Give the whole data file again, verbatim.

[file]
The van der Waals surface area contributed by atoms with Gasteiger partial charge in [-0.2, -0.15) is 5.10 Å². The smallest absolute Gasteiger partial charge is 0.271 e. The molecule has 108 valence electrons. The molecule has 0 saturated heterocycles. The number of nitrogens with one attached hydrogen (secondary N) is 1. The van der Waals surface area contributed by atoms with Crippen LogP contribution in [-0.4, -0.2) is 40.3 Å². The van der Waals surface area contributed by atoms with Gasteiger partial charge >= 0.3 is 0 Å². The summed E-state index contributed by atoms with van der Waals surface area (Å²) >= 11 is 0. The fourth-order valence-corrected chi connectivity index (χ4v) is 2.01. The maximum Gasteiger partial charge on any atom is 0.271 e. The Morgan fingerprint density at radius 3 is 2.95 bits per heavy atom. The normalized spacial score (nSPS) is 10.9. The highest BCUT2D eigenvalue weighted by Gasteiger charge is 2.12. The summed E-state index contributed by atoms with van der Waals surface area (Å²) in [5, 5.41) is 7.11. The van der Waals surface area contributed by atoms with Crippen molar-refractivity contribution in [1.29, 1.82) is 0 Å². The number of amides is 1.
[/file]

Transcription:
The van der Waals surface area contributed by atoms with Gasteiger partial charge in [-0.2, -0.15) is 5.10 Å². The smallest absolute Gasteiger partial charge is 0.271 e. The molecule has 108 valence electrons. The molecule has 0 saturated heterocycles. The number of nitrogens with one attached hydrogen (secondary N) is 1. The van der Waals surface area contributed by atoms with Crippen LogP contribution in [-0.4, -0.2) is 40.3 Å². The van der Waals surface area contributed by atoms with Gasteiger partial charge >= 0.3 is 0 Å². The summed E-state index contributed by atoms with van der Waals surface area (Å²) >= 11 is 0. The fourth-order valence-corrected chi connectivity index (χ4v) is 2.01. The maximum Gasteiger partial charge on any atom is 0.271 e. The Morgan fingerprint density at radius 3 is 2.95 bits per heavy atom. The normalized spacial score (nSPS) is 10.9. The highest BCUT2D eigenvalue weighted by Gasteiger charge is 2.12. The summed E-state index contributed by atoms with van der Waals surface area (Å²) in [5, 5.41) is 7.11. The van der Waals surface area contributed by atoms with Crippen molar-refractivity contribution in [1.29, 1.82) is 0 Å². The number of amides is 1.